gms | German Medical Science

55. Jahrestagung der Deutschen Gesellschaft für Neurochirurgie e. V. (DGNC)
1. Joint Meeting mit der Ungarischen Gesellschaft für Neurochirurgie

Deutsche Gesellschaft für Neurochirurgie (DGNC) e. V.

25. bis 28.04.2004, Köln

Stimulation of angio- and arteriogenesis and cerebral blood flow in a rat model of chronic mild impairment of the cerebral perfusion

Stimulation von Angio- ung Arteriogenese und des zerebralen Blutflusses in einem Rattenmodell chronisch leicht verminderter zerebraler Perfusion

Meeting Abstract

Suche in Medline nach

  • corresponding author Ulf Schneider - Neurochirurgische Klinik, University Hospital Mannheim, University of Heidelberg, Mannheim
  • J. Woitzik - Neurochirurgische Klinik, University Hospital Mannheim, University of Heidelberg, Mannheim
  • L. Schilling - Neurochirurgische Klinik, University Hospital Mannheim, University of Heidelberg, Mannheim

Deutsche Gesellschaft für Neurochirurgie. Ungarische Gesellschaft für Neurochirurgie. 55. Jahrestagung der Deutschen Gesellschaft für Neurochirurgie e.V. (DGNC), 1. Joint Meeting mit der Ungarischen Gesellschaft für Neurochirurgie. Köln, 25.-28.04.2004. Düsseldorf, Köln: German Medical Science; 2004. DocP 01.4

Die elektronische Version dieses Artikels ist vollständig und ist verfügbar unter: http://www.egms.de/de/meetings/dgnc2004/04dgnc0287.shtml

Veröffentlicht: 23. April 2004

© 2004 Schneider et al.
Dieser Artikel ist ein Open Access-Artikel und steht unter den Creative Commons Lizenzbedingungen (http://creativecommons.org/licenses/by-nc-nd/3.0/deed.de). Er darf vervielf&aauml;ltigt, verbreitet und &oauml;ffentlich zug&aauml;nglich gemacht werden, vorausgesetzt dass Autor und Quelle genannt werden.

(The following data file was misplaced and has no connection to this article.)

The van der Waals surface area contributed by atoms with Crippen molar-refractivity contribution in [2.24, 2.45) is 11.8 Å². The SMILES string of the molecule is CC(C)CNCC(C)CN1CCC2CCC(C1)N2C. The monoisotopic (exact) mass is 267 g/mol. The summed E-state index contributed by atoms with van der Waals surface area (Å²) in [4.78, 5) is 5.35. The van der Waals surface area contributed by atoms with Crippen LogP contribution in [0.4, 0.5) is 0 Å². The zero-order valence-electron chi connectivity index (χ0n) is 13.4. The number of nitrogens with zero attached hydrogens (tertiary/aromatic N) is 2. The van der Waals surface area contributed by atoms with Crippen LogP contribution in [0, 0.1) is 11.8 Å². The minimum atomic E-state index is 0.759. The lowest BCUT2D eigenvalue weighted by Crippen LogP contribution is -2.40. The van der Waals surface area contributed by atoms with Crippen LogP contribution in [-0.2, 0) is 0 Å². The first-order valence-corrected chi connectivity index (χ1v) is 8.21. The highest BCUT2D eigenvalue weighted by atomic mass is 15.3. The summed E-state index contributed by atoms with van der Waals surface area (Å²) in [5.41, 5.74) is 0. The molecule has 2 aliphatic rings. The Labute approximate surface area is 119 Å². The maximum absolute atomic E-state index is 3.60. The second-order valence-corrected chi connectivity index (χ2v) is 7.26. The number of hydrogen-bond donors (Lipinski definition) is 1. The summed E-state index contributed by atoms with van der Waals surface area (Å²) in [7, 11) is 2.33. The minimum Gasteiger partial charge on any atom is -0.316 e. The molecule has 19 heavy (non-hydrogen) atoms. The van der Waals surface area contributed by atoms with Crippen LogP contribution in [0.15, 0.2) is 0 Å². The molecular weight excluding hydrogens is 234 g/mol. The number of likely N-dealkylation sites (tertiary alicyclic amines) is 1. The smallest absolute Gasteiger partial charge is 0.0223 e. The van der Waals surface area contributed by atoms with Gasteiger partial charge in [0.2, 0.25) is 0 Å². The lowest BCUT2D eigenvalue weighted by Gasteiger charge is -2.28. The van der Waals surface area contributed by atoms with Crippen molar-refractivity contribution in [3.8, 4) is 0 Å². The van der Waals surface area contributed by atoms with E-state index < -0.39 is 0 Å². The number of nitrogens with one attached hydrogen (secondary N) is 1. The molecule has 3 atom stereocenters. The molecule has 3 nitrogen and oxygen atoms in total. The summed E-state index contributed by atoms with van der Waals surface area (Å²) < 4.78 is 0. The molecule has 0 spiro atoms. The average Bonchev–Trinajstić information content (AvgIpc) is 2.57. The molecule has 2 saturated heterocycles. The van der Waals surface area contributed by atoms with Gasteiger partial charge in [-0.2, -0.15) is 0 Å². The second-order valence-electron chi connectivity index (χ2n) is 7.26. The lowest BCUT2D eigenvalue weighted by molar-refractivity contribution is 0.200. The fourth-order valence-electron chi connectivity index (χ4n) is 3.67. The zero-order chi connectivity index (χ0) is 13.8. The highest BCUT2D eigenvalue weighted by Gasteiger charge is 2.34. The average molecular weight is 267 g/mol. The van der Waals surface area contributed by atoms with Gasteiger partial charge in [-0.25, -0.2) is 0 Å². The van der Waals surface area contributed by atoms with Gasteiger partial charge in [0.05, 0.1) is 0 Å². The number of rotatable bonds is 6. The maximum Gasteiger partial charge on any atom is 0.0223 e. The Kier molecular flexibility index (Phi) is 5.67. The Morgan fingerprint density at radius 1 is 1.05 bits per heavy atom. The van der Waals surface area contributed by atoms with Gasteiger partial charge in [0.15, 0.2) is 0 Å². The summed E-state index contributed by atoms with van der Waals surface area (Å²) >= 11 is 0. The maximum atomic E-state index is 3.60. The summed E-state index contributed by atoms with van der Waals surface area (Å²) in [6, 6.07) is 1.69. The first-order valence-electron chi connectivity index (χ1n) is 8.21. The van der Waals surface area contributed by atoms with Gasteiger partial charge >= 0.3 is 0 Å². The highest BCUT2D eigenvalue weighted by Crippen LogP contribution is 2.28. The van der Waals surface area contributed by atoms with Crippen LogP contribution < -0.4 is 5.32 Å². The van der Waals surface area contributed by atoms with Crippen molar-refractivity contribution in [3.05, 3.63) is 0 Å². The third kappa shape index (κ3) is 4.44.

Gliederung

Text

Objective

To study the influence of long-term therapy with a recombinant granulocyte-macrophage colony stimulating factor (GM-CSF, Leukomax®) on regional cerebral blood flow (rCBF) and the morphology of the cerebral microvascular network in an animal model of chronic mild cerebral hypoperfusion.

Methods

Experiments were performed in male Sprague-Dawley rats with surgery and measurements performed under isoflurane anaesthesia. On day one, sagittal grooves were drilled over both temporal hemispheres outreaching the coronal and lambda suture. In these grooves rCBF was repeatedly measured using scanning Laser-Doppler flowmetry (LDF) in at least 80 different points. Animals underwent right-sided intraluminal occlusion of the internal carotid artery (ICA) on day one, followed by left-sided occlusion on day seven. The animals received a subcutaneous injection of 10 μg/kg Leukomax (R) (treatment group) or 0.2 ml/kg saline (control group) once a day for seven weeks starting on day one. LDF measurements were performed weekly. After seven weeks the rats were perfused with Evan's Blue (EB). Serially cut coronal brain sections were prepared and scanned for capillary density using EB-fluorescence. Adjacent brain sections were with Alpha-smooth muscle actin (alpha-SMA) antibody to evaluate the number of arterioles and small arteries.

Results

The acute drop of CBF induced by ICA occlusion on days one and seven did not differ between treated and control animals. The CBF recovered within a week after ICA occlusion in control animals, but rose steadily above basal levels in GM-CSF treated animals. At the end of the experiments, values were 35% higher than baseline (p<0.05). There were no signs of apoptosis, or decrease in cell density in the hippocampus at the end of the experiments, indicating that no ischemic brain damage had occurred. Capillary density was slightly yet significantly higher in motorcortex areas of treated animals (p<o.o5 vs. control group). The number of alpha-SMA positive vessels increased throughout all brain sections (+35% compared to control animals) after seven-week treatment and was up to 60% higher in individual brain regions.

Conclusions

These results suggest that systemic application of GM-CSF results in enhanced arteriogenesis and stimulation of angiogenesis in a state of chronic mild cerebral hypoperfusion. The underlying mechanisms and the role of macrophages are currently under investigation. The present results may also be clinically relevant and promise a new therapeutic approach, in states of, yet compensated compromised cerebral hypoperfusion, such as, ICA stenosis.